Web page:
Home ACC open to new revenue-sharing model, seems to stave off inevitable breakup, for now

ACC open to new revenue-sharing model, seems to stave off inevitable breakup, for now

Chris Graham
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Are Virginia and Virginia Tech on the verge of leaving the ACC for greener pastures? There are 120 million reasons why they wouldn’t be.

And then heap on roughly 450 million more.

The exit fee for schools leaving the ACC is a cool $120 million, and on top of that, departing schools would lose revenue for their home games through the end of their grant of media rights to the conference, which runs through 2036.

The value of those media rights is, on the low end, $450 million.

That isn’t to say our local ACC schools haven’t been, you know, talking.

“I would classify it as a number of conversations, usually in small groups, on interpretations of grant of rights, of bylaws of the league, of options that may be out there. But as you know, the grant of rights has been looked at a lot of times by a lot of people,” Virginia Tech Athletics Director Whit Babcock told The Times-Dispatch.

T-D sportswriter David Teel, in an article covering the latest developments on the ACC revenue talks at this week’s ACC spring meetings in Florida, wrote that Virginia’s AD, Carla Williams, declined to comment, other than to say that “Whit speaks for both of us.”

So, there you go, confirmation that Virginia and Virginia Tech have been talking.

This news comes as the ACC spring meetings take place against a backdrop colored by reporting from Sports Illustrated that Virginia and Virginia Tech are among seven ACC schools – now, apparently, eight – that have actively been discussing exit strategies.

The push comes as their peers in the SEC and Big Ten are set to begin new media-rights deals that will distribute upwards of $30 million more per year per school than the ACC is able to pay out to its schools under the terms of the 20-year TV deal that the conference negotiated with ESPN in 2016.

It was Florida State AD Mike Alford who made the headlines earlier in the week with his complaint that even Central Florida, which is about to enter the Big 12 in a couple of months, could be making more money from its TV rights in the near future.

Florida State is among the seven, now eight, that have been actively exploring exit strategies – the list includes North Carolina, North Carolina State, Clemson, Miami and the latest entrant, Louisville.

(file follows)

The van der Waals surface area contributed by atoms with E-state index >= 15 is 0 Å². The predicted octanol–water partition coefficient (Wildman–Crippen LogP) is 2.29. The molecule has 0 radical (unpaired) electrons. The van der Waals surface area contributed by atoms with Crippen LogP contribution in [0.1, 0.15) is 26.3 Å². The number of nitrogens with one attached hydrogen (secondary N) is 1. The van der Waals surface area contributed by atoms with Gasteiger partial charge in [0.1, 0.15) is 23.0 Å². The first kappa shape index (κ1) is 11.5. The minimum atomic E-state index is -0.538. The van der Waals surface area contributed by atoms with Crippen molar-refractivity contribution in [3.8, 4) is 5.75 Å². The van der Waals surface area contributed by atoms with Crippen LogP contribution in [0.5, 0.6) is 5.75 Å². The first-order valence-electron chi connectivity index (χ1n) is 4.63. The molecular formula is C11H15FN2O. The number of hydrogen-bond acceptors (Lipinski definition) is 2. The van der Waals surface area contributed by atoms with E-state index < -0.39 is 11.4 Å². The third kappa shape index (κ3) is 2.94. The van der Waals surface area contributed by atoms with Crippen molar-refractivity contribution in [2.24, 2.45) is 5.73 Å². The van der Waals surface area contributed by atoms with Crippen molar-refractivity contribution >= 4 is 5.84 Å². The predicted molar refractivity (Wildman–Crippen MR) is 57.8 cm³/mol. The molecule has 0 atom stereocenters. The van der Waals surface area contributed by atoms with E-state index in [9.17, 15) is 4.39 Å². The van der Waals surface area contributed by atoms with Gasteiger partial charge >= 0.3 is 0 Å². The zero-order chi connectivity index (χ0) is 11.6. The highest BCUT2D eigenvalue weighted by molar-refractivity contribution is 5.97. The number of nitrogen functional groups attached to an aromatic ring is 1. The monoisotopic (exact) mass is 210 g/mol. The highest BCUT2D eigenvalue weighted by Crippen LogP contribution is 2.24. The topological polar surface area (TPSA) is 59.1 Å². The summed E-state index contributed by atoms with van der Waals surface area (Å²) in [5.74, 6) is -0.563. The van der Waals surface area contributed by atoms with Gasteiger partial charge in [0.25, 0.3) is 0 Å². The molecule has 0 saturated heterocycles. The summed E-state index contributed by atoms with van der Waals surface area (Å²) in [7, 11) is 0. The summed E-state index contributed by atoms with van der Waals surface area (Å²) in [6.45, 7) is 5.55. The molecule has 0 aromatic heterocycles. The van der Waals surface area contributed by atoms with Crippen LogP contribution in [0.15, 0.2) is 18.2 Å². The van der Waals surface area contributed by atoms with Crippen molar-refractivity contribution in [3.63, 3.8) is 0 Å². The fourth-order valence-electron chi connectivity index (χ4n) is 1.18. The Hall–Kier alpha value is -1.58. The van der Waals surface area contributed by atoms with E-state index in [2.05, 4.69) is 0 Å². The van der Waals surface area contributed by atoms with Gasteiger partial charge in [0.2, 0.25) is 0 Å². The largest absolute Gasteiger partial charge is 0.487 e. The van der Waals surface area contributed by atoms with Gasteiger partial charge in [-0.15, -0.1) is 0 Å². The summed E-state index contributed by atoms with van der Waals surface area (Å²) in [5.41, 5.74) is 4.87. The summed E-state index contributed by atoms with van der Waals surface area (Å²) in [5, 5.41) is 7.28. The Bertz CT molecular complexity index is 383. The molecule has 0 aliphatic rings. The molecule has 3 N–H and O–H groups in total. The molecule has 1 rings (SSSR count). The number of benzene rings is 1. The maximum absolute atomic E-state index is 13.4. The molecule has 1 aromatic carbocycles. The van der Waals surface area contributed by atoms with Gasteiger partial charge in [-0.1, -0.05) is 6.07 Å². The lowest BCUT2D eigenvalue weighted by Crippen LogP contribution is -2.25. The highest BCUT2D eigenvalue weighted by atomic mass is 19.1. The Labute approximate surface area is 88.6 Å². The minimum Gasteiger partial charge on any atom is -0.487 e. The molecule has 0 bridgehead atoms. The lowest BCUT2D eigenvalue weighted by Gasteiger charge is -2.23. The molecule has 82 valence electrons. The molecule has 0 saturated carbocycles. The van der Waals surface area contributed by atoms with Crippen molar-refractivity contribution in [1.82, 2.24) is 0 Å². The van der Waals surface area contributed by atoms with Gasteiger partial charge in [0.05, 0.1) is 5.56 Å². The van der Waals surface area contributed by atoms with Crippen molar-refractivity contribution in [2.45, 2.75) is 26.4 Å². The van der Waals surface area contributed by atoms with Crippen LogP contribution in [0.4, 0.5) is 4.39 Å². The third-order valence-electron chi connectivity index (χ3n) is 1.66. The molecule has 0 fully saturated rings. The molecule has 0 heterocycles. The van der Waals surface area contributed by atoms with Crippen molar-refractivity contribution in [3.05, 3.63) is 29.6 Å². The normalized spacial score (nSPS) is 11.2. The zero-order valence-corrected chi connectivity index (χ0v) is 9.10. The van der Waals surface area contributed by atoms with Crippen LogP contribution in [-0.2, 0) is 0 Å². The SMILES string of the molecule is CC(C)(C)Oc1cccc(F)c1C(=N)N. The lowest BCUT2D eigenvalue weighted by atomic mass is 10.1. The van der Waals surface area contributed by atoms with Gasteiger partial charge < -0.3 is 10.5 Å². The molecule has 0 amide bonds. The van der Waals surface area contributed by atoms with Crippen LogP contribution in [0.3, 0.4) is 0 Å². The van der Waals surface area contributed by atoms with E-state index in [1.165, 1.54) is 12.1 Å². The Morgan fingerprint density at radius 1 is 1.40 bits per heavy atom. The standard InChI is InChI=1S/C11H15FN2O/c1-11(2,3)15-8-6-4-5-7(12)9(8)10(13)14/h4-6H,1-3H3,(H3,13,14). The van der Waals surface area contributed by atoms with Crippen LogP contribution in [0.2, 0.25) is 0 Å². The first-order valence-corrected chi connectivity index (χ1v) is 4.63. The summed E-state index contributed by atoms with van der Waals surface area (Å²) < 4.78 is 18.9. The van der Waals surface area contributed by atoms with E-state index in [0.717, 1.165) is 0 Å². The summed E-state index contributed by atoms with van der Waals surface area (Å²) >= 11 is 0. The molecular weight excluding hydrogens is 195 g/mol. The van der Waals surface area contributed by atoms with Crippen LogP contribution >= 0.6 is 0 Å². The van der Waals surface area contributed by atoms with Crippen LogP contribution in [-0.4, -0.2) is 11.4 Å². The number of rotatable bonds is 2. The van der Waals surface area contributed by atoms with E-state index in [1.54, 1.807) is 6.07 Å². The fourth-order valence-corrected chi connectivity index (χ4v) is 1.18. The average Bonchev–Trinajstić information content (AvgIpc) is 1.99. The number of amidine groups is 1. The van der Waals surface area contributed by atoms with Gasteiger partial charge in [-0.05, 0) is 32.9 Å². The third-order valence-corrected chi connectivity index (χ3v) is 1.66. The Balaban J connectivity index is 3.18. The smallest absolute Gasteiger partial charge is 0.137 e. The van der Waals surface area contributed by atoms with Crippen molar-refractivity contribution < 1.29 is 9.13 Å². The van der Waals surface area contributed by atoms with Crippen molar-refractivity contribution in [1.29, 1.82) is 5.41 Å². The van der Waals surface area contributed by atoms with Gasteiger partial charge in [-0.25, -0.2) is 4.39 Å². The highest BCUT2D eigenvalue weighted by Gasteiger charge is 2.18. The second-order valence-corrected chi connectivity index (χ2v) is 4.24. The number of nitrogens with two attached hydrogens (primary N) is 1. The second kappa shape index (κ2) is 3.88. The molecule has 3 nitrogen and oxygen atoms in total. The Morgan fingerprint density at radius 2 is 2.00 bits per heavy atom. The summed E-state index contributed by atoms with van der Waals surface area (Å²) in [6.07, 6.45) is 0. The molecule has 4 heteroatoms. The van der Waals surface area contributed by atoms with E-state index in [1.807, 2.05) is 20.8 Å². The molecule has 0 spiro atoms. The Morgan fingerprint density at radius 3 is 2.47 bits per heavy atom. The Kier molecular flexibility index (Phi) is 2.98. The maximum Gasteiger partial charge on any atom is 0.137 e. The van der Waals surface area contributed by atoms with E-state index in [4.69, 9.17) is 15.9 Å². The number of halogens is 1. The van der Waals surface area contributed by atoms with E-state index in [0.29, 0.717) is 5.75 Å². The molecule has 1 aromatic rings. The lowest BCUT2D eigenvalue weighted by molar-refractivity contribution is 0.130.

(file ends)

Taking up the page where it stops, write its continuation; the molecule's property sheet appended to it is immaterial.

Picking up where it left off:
Clemson and Florida State are the top TV draws in football, which is where the money is made in college sports broadcasting, and you’d have to assume both would be enticing to the SEC as possible members.

Virginia and North Carolina have been linked as possible expansion targets of the Big Ten for a while now.

One could see Virginia Tech and Louisville as targets for the Big 12.

This is all just speculation.

Or, is it?

Of note here is that Babcock declined to address a question from Teel on possible meetings of the eight with representatives of other conferences, which means, obviously, yes, they have.

That all said, it’s hard to see how an actual exit by one or more members would go down easily. It’s been assumed that the best way out would be for eight member schools – a majority of the ACC’s 15 – could vote to dissolve the league, which would take care of the rest, but it may not be that simple.

Landis Barber, an attorney at the Raleigh-based Safran Law, told SI that dissolving might not directly address the issue of the grant of media rights, particularly with ESPN, the rights holder.

“A big issue is, what is ESPN’s incentive to let you out of this?” Barber said.

The telling here is to give you a sense of the complexity of the situation facing the conference, and the school presidents and athletics directors.

The 20-year ESPN deal and the grants of media rights seemed like a good way forward back in 2016, but the massive payouts going to the SEC and Big Ten in their new media deals may push ACC schools to permanent underclass status if the presidents, ADs and ACC Commissioner Jim Phillips can’t figure out a way to bring in more money.

For now, all the suits can do is appease each other by coming to terms on ways to divide up their smaller pie to the liking of those who have been looking for a way out.

That’s the headline from this week’s spring meetings, that the ADs have come to a working agreement on scenarios in which programs are rewarded for success on the playing field with more money.

It ain’t much, but it’s a start – or resembles a start.

Or it could be appeasement on the level of Neville Chamberlain.

“We just need to be in a competitive boat,” Alford said. “We’re the third-best media agreement right now. We want to stay the third best. We need to be able to compete. As long as we’re there and competitive, that’s what the number is.”

“Do we think that will close the gap that everyone incessantly talks about? Not all the way, but making strides toward that, keeping in contact financially with the Big Ten and SEC and hopefully become a clear-cut third,” Babcock said.

Chris Graham

Chris Graham

Chris Graham is the founder and editor of Augusta Free Press. A 1994 alum of the University of Virginia, Chris is the author and co-author of seven books, including Poverty of Imagination, a memoir published in 2019, and Team of Destiny: Inside Virginia Basketball’s Run to the 2019 National Championship, and The Worst Wrestling Pay-Per-View Ever, published in 2018. For his commentaries on news, sports and politics, go to his YouTube page, or subscribe to his Street Knowledge podcast. Email Chris at [email protected].